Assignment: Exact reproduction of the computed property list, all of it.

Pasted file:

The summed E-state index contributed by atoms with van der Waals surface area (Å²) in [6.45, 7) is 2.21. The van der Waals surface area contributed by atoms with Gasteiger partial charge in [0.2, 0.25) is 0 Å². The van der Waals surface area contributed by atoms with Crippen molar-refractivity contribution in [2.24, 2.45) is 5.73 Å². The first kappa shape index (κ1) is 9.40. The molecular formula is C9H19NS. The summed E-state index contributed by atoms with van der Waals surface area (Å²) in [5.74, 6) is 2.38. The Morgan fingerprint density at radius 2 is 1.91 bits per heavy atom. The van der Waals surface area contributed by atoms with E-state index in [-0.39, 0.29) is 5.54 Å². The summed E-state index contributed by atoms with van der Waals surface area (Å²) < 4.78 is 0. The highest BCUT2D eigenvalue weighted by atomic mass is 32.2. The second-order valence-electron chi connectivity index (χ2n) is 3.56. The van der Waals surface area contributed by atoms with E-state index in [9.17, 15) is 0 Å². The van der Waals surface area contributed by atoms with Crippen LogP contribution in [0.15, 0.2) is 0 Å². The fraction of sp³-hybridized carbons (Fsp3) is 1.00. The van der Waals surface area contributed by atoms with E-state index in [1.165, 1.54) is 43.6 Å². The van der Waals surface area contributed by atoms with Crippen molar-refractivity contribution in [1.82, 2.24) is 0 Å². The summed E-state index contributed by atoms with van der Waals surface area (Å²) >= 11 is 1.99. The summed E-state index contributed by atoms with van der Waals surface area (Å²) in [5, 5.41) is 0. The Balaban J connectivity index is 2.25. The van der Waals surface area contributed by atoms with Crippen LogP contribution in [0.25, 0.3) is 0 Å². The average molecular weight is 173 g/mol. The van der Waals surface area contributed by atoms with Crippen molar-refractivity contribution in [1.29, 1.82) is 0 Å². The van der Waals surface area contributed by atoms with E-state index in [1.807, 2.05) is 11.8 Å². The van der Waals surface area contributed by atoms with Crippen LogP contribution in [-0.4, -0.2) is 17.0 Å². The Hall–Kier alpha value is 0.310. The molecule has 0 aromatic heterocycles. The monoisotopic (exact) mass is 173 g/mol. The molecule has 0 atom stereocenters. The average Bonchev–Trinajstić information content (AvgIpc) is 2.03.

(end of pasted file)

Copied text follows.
The summed E-state index contributed by atoms with van der Waals surface area (Å²) in [6.45, 7) is 2.21. The van der Waals surface area contributed by atoms with Gasteiger partial charge in [0.2, 0.25) is 0 Å². The van der Waals surface area contributed by atoms with Crippen molar-refractivity contribution in [2.24, 2.45) is 5.73 Å². The first kappa shape index (κ1) is 9.40. The molecular formula is C9H19NS. The summed E-state index contributed by atoms with van der Waals surface area (Å²) in [5.74, 6) is 2.38. The Morgan fingerprint density at radius 2 is 1.91 bits per heavy atom. The van der Waals surface area contributed by atoms with E-state index in [-0.39, 0.29) is 5.54 Å². The summed E-state index contributed by atoms with van der Waals surface area (Å²) < 4.78 is 0. The highest BCUT2D eigenvalue weighted by atomic mass is 32.2. The second-order valence-electron chi connectivity index (χ2n) is 3.56. The van der Waals surface area contributed by atoms with E-state index in [9.17, 15) is 0 Å². The van der Waals surface area contributed by atoms with Crippen LogP contribution in [0.15, 0.2) is 0 Å². The fraction of sp³-hybridized carbons (Fsp3) is 1.00. The van der Waals surface area contributed by atoms with E-state index in [1.165, 1.54) is 43.6 Å². The van der Waals surface area contributed by atoms with Crippen molar-refractivity contribution in [1.82, 2.24) is 0 Å². The summed E-state index contributed by atoms with van der Waals surface area (Å²) >= 11 is 1.99. The summed E-state index contributed by atoms with van der Waals surface area (Å²) in [5, 5.41) is 0. The Balaban J connectivity index is 2.25. The van der Waals surface area contributed by atoms with Crippen LogP contribution in [0.25, 0.3) is 0 Å². The average molecular weight is 173 g/mol. The van der Waals surface area contributed by atoms with Crippen molar-refractivity contribution in [1.29, 1.82) is 0 Å². The van der Waals surface area contributed by atoms with E-state index in [1.807, 2.05) is 11.8 Å². The van der Waals surface area contributed by atoms with Crippen LogP contribution in [-0.4, -0.2) is 17.0 Å². The Hall–Kier alpha value is 0.310. The molecule has 0 aromatic heterocycles. The monoisotopic (exact) mass is 173 g/mol. The molecule has 0 atom stereocenters. The average Bonchev–Trinajstić information content (AvgIpc) is 2.03.